Spring Stress 2011

This is going to be one of those years where seeding (assuming we get out there) is going to provide all sorts of challenges. How do I know this on April 17?  Maybe it was the 5 cm of fresh snow we had last night and the fact that my outdoor thermometer is reading -8 this morning.

I’m not sure which is driving me crazier: the snow, or my dad stopping into the house every 15 minutes to see what is going on. Usually by April 18 I have the seeder out, serviced, seed/fertilizer in the trucks, and we are simply waiting for the ground to warm up enough to allow for germination; however, as we all know, every year is different in farming, and this year is very different.  

I am sitting in my house at 9:30 a.m. on a Sunday, looking out the window at the fresh 5 cm of snow we had last night that can be added to the record snowfall we had this year, and wondering if we are ever going to get out onto the fields. The only positive in this situation is that the melt down has been slow and gradual, which has helped in avoiding excessive flooding. The problem, however, is that the clock is now ticking and we have yet to see the end of the snowpack. The moisture levels are very high and assuming we can get the seed in the ground we should be in for a productive season. The assumption of getting the seed in the ground is really what is starting to make me nervous. I know the weather can change in a hurry and I am an optimist, but we really do need some heat to melt the snow and start warming up the ground.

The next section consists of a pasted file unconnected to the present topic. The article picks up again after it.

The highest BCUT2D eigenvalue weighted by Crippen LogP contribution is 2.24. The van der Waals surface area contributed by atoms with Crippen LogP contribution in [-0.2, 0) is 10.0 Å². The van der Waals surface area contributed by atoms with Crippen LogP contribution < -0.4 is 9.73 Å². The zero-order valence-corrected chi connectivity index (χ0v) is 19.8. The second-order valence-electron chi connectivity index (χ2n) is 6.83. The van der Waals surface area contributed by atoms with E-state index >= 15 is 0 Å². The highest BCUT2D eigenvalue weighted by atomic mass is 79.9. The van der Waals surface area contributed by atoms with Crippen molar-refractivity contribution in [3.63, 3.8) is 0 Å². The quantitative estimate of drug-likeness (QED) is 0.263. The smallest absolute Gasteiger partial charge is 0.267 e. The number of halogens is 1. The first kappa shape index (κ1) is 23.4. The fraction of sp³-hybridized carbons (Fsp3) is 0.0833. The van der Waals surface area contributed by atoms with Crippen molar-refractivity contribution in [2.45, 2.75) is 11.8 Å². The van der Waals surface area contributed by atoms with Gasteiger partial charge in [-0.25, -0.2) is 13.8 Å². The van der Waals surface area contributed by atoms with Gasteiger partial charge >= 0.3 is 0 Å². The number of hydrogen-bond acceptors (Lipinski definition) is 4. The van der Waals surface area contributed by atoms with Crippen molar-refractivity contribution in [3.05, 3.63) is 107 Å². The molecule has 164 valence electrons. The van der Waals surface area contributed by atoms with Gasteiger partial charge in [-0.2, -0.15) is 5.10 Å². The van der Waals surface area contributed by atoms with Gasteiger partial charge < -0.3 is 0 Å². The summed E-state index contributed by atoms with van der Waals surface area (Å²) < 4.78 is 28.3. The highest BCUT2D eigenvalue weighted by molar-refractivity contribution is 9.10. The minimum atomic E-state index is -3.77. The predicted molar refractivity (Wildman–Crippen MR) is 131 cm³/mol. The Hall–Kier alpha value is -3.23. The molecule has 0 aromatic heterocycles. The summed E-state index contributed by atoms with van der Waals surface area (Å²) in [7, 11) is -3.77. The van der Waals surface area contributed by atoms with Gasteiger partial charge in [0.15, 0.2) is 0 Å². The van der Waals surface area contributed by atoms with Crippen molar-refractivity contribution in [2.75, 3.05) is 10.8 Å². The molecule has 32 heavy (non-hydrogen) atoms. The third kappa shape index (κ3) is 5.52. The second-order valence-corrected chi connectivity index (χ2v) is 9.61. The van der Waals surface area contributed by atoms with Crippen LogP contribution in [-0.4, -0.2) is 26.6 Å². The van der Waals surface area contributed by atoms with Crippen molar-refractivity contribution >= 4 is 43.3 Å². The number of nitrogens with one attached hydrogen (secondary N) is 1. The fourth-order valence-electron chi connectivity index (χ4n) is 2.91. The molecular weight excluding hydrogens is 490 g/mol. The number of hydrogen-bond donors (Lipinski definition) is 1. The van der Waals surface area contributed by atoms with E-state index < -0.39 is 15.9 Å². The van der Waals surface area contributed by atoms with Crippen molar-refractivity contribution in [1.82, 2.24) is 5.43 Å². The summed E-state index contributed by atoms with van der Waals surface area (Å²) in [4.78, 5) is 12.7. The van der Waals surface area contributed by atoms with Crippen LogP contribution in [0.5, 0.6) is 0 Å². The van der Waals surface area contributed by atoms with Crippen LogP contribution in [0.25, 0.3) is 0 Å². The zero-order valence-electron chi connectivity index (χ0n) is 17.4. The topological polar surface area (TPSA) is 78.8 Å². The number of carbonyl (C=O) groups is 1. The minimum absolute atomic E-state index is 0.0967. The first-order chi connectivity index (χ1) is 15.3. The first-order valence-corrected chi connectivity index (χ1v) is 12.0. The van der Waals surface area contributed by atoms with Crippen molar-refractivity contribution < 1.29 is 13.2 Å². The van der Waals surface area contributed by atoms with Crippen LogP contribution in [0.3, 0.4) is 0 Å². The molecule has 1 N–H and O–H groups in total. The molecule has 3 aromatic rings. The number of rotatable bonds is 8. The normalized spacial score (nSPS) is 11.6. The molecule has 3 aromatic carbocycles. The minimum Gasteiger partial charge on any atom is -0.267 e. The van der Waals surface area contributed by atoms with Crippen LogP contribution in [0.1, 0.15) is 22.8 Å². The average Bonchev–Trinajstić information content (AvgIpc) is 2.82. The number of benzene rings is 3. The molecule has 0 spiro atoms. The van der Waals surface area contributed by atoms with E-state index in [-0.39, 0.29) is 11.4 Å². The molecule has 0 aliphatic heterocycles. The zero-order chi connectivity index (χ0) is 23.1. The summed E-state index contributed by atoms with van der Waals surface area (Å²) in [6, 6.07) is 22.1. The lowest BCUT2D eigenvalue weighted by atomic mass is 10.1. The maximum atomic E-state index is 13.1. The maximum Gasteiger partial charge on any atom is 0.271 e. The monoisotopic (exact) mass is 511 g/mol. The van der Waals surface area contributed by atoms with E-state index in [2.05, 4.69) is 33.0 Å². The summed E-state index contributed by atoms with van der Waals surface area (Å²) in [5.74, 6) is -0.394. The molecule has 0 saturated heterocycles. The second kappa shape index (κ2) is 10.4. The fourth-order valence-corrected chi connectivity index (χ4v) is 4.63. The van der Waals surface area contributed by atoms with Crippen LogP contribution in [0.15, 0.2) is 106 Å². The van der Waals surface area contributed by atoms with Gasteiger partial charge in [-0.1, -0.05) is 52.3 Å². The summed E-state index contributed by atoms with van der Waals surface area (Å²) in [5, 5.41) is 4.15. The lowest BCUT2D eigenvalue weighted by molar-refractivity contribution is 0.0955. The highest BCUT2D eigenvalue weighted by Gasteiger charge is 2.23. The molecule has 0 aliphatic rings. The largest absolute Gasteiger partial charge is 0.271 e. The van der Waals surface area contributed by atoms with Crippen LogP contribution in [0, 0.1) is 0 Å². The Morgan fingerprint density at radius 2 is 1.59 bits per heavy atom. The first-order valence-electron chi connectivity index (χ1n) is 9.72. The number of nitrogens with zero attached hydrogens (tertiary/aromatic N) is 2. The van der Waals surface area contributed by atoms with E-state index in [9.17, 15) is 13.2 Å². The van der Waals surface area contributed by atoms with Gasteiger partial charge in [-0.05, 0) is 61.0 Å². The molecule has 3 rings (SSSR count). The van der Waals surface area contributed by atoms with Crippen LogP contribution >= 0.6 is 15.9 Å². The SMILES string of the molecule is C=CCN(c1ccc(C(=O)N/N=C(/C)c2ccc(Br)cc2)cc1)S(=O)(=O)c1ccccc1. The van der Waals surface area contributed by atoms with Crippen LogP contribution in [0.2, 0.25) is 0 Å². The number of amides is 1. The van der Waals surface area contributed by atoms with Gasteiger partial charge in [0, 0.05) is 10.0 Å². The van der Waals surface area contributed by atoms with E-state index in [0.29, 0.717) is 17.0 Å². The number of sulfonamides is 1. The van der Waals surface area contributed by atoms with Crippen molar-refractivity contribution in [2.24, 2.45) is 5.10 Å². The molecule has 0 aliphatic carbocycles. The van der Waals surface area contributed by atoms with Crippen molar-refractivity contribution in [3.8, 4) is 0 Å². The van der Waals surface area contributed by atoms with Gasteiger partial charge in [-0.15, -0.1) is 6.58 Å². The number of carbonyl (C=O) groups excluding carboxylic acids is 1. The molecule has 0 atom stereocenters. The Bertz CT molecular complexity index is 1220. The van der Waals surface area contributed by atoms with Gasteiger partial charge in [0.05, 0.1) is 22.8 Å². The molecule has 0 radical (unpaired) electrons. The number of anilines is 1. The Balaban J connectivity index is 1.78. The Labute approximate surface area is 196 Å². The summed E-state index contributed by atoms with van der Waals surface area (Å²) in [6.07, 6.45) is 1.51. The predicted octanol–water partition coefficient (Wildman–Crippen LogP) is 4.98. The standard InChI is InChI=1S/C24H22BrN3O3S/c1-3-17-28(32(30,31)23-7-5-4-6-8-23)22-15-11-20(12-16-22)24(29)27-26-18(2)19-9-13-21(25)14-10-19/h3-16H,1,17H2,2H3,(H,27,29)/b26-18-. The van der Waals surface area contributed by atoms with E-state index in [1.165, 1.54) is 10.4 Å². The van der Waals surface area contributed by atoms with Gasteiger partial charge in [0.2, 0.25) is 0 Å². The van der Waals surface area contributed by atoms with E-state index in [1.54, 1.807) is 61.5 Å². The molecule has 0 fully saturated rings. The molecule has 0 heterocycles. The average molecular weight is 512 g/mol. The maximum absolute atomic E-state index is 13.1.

At this point we are about two to three weeks behind and, in a smaller operation such as ours, I am comfortable knowing that we can make that time up. What really bothers me is the fact that we just can not seem to get a break in the forecast, even just for the sake of warming up to working around the yards. We have decided to go to a Dutch opener this season, which is still sitting in boxes waiting for the monster snowdrift covering our air drill to melt so I can get working on it along with removing the scrapers to allow the mud to shed more easily. It really does feel like I have all the time in the world to finish these small jobs … that is, if I did not own a calendar.

 It really feels like the year of deferred work, not only with preparing for seeding, but in shipping grain. Most years we have the past year’s inventory shipped but, again, this unforgiving winter combined with slow grain movement has deferred this work load to the spring and summer months. I find myself mentally reassuring that it is still relatively early and to just keep focusing on selling houses until the fields dry out.  There comes a point in the year that this nervous uncertainty becomes panic and I am not quite there yet; however, if I am still looking out this kitchen window on my birthday two weeks from now, I will be looking for a panic button app on my iPhone. 

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